TAIPEI, Taiwan (AP) — A Chinese dissident known for regularly commemorating the 1989 crackdown on pro-democracy protesters in Beijing’s Tiananmen Square fled to Taiwan on Friday and pleaded for help in seeking asylum in the United States or Canada.
In a video he posted on X, formerly known as Twitter, Chen Siming said he was in the transit area at Taoyuan International Airport to escape Chinese political persecution.
“The Chinese police’s stability maintanece methods directed towards me were becoming more and more cruel and crazy,” he said in his post. “They detained me at will without following legal procedures, taking my cellphone and even giving me a psychiatric evaluation. I can no longer continue to accept the ravaging of my personal dignity, the trampling of my honor and the threat to my body.“
It is unclear how Chen was able to travel to Taiwan, but he told The Associated Press that he had left China on July 22. Taiwan is a self-governing island that is claimed by China.
Chen said starting in 2017, police had taken him into detention every year, primarily for his annual commemorations of the June 4 crackdown in Beijing’s Tiananmen Square. The shortest was a week in length, and 15 days for the longer stretches, he said.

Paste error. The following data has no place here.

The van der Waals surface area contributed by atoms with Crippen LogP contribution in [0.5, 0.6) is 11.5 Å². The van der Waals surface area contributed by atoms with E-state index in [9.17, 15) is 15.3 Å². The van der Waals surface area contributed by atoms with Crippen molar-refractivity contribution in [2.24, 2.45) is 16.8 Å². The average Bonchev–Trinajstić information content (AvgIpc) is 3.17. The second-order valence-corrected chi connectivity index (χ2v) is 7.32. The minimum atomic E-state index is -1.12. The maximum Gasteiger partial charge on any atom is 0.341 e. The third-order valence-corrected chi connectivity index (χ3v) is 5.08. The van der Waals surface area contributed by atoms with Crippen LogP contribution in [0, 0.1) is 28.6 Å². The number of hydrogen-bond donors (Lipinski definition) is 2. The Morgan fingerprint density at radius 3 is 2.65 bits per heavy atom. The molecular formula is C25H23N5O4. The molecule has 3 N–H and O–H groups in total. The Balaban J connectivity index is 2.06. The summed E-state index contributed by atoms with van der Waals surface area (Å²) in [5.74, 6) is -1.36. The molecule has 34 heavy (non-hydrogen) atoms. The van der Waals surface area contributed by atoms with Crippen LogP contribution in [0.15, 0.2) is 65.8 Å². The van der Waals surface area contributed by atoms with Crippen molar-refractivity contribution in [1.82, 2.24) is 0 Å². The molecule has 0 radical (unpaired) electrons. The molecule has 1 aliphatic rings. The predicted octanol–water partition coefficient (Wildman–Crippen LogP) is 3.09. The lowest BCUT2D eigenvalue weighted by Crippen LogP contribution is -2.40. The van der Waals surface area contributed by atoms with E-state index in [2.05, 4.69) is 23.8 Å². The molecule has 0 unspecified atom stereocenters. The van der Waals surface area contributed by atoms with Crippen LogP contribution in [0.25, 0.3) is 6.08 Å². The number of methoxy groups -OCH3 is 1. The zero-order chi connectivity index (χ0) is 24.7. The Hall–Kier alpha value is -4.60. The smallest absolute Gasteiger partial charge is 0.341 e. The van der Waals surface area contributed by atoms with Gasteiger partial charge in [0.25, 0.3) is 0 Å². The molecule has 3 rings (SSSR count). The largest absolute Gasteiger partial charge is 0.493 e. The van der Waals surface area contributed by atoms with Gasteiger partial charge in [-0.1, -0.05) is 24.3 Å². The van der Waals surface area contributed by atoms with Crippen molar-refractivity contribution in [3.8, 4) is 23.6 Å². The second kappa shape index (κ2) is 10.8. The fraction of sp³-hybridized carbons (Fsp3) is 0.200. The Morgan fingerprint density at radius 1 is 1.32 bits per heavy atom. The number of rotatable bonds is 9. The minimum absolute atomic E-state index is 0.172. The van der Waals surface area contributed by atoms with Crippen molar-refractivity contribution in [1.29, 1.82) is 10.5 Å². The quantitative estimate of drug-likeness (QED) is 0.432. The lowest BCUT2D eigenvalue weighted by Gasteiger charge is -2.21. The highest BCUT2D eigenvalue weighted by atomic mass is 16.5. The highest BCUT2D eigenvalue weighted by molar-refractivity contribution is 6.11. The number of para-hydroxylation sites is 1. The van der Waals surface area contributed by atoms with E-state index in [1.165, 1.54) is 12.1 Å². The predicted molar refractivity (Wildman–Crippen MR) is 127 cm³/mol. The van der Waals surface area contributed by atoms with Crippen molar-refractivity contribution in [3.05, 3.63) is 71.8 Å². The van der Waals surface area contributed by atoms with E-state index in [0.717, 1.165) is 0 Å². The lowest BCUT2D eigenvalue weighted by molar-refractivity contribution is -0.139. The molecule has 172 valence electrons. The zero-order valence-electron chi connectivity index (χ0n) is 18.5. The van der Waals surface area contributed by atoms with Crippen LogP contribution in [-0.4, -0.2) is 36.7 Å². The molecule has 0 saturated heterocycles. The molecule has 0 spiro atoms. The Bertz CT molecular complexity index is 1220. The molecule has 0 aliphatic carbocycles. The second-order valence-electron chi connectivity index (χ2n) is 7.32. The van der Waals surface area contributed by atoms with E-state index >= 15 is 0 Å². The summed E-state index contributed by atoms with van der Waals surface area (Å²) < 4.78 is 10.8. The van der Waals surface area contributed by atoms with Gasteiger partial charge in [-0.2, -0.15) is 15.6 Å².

In China, public memorials in honor of the protesters who were killed in the crackdown are likely to attract police attention, detention or arrest.
In May, authorities in China’s southern Hunan province detained Chen after he made a posting on social media commemorating the crackdown. He described being harassed by state security police over the years during “sensitive periods” around the anniversary date.
The rights group Chinese Human Rights Defenders said he was believed to have been held in a detention center in Zhuzhou, in Hunan, shortly after.
The group urged Taiwan to help Chen seek asylum. “If Chen Siming is returned to China, he faces an almost certain risk of detention, torture and other ill-treatment, and an unfair trial,” said William Nee, the group’s research and advocacy coordinator.
What happens next to Chen will be complicated, as Taiwan does not have a formal refugee policy. It has also become increasingly wary of security risks posed by China and has denied permanent residency to some people seeking to move from Hong Kong because of Beijing’s increasing control over the city.
Chen said he is aware of the risks, but preferred Taiwan over escaping to Thailand or Laos, other countries that Chinese dissidents often flee to.
“I entered Taiwan illegally, but Taiwan is a democratic and free society, a country. Even if I am sitting in jail here, I would feel safe,” Chen said.
This story corrects name to Chen Siming instead of Cheng Siming.